There is little doubt that the American economy is headed for sluggish growth or more likely a recession, and this means that IT managers need to focus on fundamentals.
The first thing to keep in mind is that telecommunications, data networking (voice networking intentionally left out), customer-driven supply chain integration, storage and security increase in importance during troubled times. The best way to judge whether to bring new or revised products into production is to ask, "Do they lower costs by allowing the current staff to do more with less?"
The second thing to keep in mind is that new, unproven technologies—and we include here just about anything that can be called a "gadget," including postage-stamp-size cell phones and all personal digital assistants—should be passed over without a second thought. Also included in this "ignore-at-will" category is any wireless product that is not a straight replacement for premise network wiring. In other words, use 802.11b technology to save the expense of running new cable; ignore Bluetooth.
Its not that I dont love gadgets and the idea of proximity-based wireless technology. The problem is that these products and technologies failed to make themselves indispensible during their heyday, and they wont improve the bottom line during a downturn.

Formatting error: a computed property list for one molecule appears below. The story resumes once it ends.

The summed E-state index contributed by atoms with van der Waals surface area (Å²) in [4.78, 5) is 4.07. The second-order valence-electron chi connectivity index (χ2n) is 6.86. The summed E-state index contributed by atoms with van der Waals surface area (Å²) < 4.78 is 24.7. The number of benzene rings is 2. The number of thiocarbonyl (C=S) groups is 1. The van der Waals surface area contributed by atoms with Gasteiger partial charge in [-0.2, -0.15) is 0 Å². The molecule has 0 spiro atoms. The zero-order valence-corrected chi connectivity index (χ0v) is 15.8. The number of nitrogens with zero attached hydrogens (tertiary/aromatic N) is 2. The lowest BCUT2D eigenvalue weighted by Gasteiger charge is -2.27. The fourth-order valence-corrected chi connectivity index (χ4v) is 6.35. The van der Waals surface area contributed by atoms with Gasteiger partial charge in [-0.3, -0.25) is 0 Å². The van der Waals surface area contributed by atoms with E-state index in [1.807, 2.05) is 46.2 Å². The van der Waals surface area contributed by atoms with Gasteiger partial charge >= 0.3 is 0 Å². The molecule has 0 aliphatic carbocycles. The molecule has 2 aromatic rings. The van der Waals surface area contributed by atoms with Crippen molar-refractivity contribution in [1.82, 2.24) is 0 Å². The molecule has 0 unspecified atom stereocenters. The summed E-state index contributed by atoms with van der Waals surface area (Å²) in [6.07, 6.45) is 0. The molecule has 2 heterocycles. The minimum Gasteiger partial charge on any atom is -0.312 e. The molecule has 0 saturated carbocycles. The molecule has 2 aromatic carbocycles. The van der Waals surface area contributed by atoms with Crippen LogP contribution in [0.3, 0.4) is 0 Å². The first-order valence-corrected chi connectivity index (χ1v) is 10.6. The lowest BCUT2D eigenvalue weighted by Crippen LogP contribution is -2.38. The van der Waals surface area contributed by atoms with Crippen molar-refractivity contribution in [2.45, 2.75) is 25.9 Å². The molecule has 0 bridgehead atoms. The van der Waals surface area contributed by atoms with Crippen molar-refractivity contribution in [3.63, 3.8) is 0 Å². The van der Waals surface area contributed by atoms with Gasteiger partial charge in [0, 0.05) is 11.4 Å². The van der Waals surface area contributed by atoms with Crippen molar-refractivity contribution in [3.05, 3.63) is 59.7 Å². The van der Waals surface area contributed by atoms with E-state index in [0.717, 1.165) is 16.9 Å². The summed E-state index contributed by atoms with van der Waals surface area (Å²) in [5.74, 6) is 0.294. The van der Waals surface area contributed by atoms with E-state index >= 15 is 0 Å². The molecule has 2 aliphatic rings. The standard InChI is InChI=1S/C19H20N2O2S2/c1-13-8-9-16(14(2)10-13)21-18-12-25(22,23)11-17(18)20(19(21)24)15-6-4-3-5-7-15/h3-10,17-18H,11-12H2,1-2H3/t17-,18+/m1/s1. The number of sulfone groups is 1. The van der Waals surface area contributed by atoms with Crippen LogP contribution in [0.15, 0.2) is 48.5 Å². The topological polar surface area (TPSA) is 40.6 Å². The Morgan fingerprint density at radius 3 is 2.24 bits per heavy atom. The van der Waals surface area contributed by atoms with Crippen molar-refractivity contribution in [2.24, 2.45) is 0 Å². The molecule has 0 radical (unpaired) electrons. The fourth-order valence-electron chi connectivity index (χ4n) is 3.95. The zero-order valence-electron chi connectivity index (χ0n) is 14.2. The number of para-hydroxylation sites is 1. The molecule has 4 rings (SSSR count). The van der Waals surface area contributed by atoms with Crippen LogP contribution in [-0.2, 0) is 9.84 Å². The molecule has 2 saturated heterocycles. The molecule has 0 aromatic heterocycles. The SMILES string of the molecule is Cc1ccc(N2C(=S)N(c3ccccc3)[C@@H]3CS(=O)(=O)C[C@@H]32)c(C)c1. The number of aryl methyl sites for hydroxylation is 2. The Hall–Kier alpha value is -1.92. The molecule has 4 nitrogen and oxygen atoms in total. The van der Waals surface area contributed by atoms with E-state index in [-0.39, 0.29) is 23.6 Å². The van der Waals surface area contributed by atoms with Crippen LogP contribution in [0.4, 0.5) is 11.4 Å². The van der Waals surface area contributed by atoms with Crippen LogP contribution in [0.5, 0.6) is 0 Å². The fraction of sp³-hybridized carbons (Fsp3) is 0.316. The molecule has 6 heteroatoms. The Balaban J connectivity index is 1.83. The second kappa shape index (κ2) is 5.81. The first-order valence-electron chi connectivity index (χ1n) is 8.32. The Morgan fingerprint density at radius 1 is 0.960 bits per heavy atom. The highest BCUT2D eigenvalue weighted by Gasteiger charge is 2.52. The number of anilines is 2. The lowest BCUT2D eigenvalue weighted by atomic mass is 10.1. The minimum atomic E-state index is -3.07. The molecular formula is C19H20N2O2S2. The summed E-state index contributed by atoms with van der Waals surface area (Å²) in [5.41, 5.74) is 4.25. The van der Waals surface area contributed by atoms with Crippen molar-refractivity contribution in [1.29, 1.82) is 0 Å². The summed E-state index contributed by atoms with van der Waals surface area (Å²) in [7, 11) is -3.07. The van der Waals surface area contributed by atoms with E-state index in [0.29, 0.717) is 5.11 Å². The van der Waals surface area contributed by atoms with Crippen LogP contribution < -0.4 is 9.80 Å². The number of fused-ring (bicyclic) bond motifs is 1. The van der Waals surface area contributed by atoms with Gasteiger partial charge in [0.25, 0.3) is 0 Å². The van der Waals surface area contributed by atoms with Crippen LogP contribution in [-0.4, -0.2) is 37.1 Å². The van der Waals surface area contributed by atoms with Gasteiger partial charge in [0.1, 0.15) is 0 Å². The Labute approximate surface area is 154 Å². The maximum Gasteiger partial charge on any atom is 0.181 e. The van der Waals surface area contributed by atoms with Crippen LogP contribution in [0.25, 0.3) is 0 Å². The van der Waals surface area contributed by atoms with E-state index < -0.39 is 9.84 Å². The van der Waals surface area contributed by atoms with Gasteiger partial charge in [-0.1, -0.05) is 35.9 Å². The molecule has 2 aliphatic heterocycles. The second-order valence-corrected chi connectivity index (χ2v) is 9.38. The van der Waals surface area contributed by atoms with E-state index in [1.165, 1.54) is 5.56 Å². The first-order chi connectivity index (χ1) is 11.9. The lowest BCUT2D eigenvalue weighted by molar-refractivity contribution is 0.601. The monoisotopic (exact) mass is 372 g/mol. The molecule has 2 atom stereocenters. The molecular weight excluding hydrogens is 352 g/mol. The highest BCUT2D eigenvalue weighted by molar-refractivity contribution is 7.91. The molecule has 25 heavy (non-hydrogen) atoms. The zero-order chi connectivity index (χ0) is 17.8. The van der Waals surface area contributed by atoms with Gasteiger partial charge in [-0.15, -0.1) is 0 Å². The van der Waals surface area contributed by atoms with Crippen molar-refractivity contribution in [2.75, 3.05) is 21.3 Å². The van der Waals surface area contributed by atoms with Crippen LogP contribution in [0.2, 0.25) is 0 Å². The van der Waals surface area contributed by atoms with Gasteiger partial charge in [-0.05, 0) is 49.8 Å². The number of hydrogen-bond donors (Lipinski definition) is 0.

Returning to IT fundamentals also means getting every bit of value out of IT resources like PCs, printers, memory and even monitors by using an inventory product to prevent wasteful corporate "sin closets."
You know what I mean, those back rooms where all the old stuff gets tossed. Track everything, use it to its full extent and then jettison equipment in an orderly fashion.
Finally, the troubled economic times ahead mean that project prioritization will spell the difference between success and failure for departments or even divisions or companies. Make sure to champion projects that improve productivity and reduce costs over time. This means acquiring proven, mundane products like SNMP-based network management tools and log file or agent-based performance management tools instead of heavy agents that require extensive software development kits.